Fri. Aug 12th, 2022

Kathmandu-27, June : Higher Institutions and Secondary Schools’ Association Nepal (HISSAN) is the umbrella organization of private educational institutions providing education from secondary to university level. It has been established with an objective to unite all the private ten-plus-two schools and colleges under the umbrella organization and to witness appealing achievements of students of its associates. In the initial phase, HISSAN was limited in plus-two level education; however, it has been expanded its working area from secondary level to university level realizing the changing scenario in education system. In fact, the private ten-plus-two schools have contributed for achieving astonishing results which consolidate international standard of education in Nepal. They have earned the trust of a large number of students and the guardians in the delivery of quality education. Due to the delivery of quality education by ten-plus-two schools in Nepal, the number of students wishing to pursue higher education in foreign swathes has changed their mindset to stay in their native land.

An educational fair enables students to acquire genuine and appropriate information about their career choices from certified counselors and educationists. Fundamentally, there are two types of educational fair: national and international, and every country organizes such informative and exciting educational fair. The major objective of an education fair is to provide information about a number of colleges from a single platform to the students wishing to pursue their higher education. The positive aspect of the Fair is that students don’t need to visit an individual college, rather they can visit most of the colleges under one roof. They can acquire information about as many colleges as they wish, compare them, analyze and decide on which college is the most apropos for them for higher studies. It is beneficial to the college owners too since it discourages unfair competition that occurs when students visit an individual college. Private educational institutions have played a pivotal role not only in advancing the academic paradigm of Nepal also their role is worthy of veneration as they have been able to diminish the number of students going abroad for higher education. Moreover, private education has generated a remarkable number of jobs that have helped to mitigate the current scenario of unemployment menace in Nepal. To accomplish its motto, ‘Assurance of Academic Excellence’ in Nepal and to provide necessary information on rewarding higher level courses and colleges to the parents and students from one specific place, the HISSAN has been organizing an education fair in collaboration with Kantipur Daily Newspaper for the past eight years with an objective of developing the collaboration and competition among the member colleges.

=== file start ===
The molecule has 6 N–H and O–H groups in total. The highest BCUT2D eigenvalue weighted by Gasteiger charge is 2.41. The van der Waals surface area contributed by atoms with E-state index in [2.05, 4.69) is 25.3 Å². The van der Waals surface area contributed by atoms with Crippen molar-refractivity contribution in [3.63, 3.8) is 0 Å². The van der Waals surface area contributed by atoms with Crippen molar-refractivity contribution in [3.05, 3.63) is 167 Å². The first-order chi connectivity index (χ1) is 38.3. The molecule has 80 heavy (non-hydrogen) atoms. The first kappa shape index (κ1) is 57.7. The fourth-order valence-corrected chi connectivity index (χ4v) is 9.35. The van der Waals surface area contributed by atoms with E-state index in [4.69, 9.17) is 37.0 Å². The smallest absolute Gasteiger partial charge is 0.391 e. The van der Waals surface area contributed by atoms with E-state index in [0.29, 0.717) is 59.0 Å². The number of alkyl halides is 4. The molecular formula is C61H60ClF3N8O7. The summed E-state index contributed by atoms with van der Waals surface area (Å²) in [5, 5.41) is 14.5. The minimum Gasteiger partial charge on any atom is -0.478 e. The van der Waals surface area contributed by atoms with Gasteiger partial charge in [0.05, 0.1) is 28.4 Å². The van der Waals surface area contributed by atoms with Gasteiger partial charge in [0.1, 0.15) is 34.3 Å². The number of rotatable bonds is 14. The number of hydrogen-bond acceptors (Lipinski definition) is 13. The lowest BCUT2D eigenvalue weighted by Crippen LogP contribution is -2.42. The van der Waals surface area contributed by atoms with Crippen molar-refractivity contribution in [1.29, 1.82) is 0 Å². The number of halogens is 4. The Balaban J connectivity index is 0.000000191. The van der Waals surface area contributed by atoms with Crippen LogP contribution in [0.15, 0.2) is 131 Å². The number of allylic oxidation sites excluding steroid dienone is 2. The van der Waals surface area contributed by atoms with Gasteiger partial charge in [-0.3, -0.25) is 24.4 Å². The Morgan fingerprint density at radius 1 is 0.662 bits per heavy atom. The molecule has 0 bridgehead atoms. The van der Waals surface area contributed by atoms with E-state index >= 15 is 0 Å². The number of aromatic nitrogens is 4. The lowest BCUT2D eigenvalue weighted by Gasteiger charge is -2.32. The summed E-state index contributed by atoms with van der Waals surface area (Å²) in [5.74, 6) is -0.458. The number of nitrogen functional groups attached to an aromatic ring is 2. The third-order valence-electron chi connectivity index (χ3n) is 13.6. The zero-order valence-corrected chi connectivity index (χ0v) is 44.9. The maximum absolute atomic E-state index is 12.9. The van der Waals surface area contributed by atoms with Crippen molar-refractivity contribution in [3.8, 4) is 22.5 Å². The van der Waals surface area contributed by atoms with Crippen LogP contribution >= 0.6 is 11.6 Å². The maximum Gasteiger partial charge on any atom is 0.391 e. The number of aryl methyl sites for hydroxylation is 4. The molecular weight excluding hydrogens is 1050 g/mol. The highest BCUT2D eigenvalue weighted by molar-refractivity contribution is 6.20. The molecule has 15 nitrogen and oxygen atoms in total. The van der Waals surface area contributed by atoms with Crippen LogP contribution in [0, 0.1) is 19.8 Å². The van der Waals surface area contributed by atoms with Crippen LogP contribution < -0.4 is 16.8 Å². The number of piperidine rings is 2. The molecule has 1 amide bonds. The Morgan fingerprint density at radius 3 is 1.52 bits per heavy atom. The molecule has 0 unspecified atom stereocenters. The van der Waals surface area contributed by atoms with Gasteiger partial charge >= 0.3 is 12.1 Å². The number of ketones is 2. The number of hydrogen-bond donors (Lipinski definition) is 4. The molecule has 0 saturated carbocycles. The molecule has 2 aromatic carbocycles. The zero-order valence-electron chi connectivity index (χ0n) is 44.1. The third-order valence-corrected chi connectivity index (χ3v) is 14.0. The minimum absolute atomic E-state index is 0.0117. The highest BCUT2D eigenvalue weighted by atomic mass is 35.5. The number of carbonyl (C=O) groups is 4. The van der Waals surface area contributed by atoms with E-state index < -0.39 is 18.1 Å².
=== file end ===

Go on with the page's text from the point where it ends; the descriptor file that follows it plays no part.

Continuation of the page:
The first and foremost priority of organizing such a fair is to ensure quality education in every workplace. Gone are the days when students would go abroad and to neighboring countries in the name of higher education. After the establishment of a range of institutions for quality education, this trend has become less appealing for the hopefuls. This could be true the fair provides a genuine platform for academic institutions for advertising and marketing their programs and courses so that students prefer domestic institutions instead of Indian universities that have made less impact on global economy. These days, Nepal has also made a giant leap on imparting world-class education in various disciplines: Engineering, Science, Medical, Management etc. Those institutions have collectively pledged a range of scholarship schemes of around 100 million to deserving students since each college provides scholarships of around 4-5 million in different categories. Such schemes are also available for the students visiting the fair this year.

Every year, as many as 25000 students go to foreign lands for higher studies, and the country has to let around 20 billion go for admission in different universities, which has exacerbated its economic status. So, the HISSAN claims that it organizes such fairs to discourage Nepalese students from squandering money superfluously in the name of higher education abroad and endeavor to establish a set of principles amid our students that Nepal is also autonomous and capable of imparting award-winning education, which is salable in the global market.

(Ram Hari Silwal is Vice President of HISSAN.)

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